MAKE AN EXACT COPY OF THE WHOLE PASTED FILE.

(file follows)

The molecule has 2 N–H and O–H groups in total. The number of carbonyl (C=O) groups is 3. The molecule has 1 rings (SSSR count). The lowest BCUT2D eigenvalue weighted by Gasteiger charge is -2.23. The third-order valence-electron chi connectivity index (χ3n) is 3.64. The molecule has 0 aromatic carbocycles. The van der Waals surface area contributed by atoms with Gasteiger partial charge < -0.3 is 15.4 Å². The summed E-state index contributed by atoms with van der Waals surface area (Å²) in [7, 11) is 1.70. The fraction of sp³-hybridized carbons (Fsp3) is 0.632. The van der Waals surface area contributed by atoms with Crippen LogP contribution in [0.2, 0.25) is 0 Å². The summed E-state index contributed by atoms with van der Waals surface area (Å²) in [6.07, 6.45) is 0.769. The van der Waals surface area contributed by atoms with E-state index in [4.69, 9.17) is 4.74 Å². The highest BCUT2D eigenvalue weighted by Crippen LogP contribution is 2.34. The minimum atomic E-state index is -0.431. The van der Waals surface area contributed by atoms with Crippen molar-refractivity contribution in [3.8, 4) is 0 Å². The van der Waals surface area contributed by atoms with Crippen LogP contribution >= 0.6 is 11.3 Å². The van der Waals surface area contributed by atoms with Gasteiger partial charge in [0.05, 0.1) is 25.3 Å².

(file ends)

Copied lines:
The molecule has 2 N–H and O–H groups in total. The number of carbonyl (C=O) groups is 3. The molecule has 1 rings (SSSR count). The lowest BCUT2D eigenvalue weighted by Gasteiger charge is -2.23. The third-order valence-electron chi connectivity index (χ3n) is 3.64. The molecule has 0 aromatic carbocycles. The van der Waals surface area contributed by atoms with Gasteiger partial charge < -0.3 is 15.4 Å². The summed E-state index contributed by atoms with van der Waals surface area (Å²) in [7, 11) is 1.70. The fraction of sp³-hybridized carbons (Fsp3) is 0.632. The van der Waals surface area contributed by atoms with Crippen LogP contribution in [0.2, 0.25) is 0 Å². The summed E-state index contributed by atoms with van der Waals surface area (Å²) in [6.07, 6.45) is 0.769. The van der Waals surface area contributed by atoms with E-state index in [4.69, 9.17) is 4.74 Å². The highest BCUT2D eigenvalue weighted by Crippen LogP contribution is 2.34. The minimum atomic E-state index is -0.431. The van der Waals surface area contributed by atoms with Crippen molar-refractivity contribution in [3.8, 4) is 0 Å². The van der Waals surface area contributed by atoms with Crippen LogP contribution >= 0.6 is 11.3 Å². The van der Waals surface area contributed by atoms with Gasteiger partial charge in [0.05, 0.1) is 25.3 Å².